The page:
You’re a well-mannered nomad no more. You clicked your heels together!
Lawrence is a great little bubble of culture. When I was touring all the time, I would get home and I didn’t have any other job—the businesses I own were not where I lived. I’m way more active in The Pig, clearly. (He gestures to the bar behind him on 9th Street in downtown Lawrence.) Up until a few weeks ago, I was a waiter, essentially. All of our staff were serving tables—working twice as hard for half as much money. But that’s coming around now. Douglas County is doing a great job of vaccinating people.
That’s so wild. I’ve never seen you work at anything except being a musician.
Now I’m bartending all the time. I like it. Lindsay and I also started a screen printing company called Pocket Studio Press. Now that I’m back in Lawrence, I’m busier than I want to be! Now I’m back to wondering if I’m not a good parent again.
I was wondering about that. When you would get back from tour, you would have all this concentrated time with your children that most parents frankly don’t get unless they take a vacation. But now you’re a regular working dad.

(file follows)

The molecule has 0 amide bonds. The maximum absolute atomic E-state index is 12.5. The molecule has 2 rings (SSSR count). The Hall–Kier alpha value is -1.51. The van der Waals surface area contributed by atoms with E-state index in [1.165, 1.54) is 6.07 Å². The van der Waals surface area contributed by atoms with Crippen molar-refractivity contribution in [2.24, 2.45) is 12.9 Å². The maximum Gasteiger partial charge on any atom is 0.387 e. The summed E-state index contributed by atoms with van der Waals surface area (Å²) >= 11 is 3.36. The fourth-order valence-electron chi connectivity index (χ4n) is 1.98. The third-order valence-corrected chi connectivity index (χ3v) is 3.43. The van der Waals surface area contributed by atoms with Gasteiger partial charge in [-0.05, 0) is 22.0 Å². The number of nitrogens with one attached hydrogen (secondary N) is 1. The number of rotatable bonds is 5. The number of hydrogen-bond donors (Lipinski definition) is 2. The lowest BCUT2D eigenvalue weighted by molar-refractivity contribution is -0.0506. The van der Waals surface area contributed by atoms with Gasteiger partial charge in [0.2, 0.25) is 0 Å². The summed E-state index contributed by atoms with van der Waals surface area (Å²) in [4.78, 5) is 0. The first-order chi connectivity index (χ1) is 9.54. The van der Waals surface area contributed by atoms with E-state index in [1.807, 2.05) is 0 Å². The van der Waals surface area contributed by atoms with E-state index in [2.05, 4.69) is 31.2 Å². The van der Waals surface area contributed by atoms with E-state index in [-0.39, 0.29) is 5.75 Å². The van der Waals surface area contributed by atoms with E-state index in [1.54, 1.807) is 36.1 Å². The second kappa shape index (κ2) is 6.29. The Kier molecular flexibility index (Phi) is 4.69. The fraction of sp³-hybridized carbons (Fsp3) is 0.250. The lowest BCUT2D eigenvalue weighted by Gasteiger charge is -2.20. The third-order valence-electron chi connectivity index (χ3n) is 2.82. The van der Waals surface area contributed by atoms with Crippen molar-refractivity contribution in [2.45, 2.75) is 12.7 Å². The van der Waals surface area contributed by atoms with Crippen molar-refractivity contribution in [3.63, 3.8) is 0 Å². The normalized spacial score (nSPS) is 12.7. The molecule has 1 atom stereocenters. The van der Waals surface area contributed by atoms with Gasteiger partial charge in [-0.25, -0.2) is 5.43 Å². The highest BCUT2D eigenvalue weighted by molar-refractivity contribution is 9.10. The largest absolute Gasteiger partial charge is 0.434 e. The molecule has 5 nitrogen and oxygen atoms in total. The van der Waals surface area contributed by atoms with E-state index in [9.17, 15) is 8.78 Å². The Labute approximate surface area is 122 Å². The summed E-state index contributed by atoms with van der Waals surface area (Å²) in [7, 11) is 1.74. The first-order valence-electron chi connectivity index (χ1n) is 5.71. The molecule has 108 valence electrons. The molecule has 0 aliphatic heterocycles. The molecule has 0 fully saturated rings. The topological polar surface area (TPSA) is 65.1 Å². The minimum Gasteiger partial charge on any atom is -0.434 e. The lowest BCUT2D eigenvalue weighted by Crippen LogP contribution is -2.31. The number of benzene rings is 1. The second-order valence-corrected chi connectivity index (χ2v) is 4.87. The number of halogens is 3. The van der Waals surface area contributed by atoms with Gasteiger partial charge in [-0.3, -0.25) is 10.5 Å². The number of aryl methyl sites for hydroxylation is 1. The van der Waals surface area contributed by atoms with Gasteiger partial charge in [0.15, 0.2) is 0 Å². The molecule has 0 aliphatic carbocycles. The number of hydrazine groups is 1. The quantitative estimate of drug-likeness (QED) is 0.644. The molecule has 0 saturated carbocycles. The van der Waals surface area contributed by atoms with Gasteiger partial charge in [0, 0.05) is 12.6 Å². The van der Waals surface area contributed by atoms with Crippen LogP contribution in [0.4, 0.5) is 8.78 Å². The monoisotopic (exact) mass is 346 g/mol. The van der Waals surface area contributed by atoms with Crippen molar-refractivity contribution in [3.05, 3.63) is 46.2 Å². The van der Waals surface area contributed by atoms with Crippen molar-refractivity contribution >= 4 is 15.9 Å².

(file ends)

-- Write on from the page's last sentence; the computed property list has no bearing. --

What’s different is that, no matter what, I make it home and go to sleep, wake up, and I’m there. The daily routine of it is the big change—the stability of having a dad around. Lindsay, the other day, asked Julian and Mary, “Do you remember when dad used to be gone all the time?” And neither of them did!
They’re like goldfish.
Yeah. Lindsay and I were both like, “Are you kidding me?” That whole time was pretty traumatic for us. This stability is more valuable than big, long concentrated periods of time.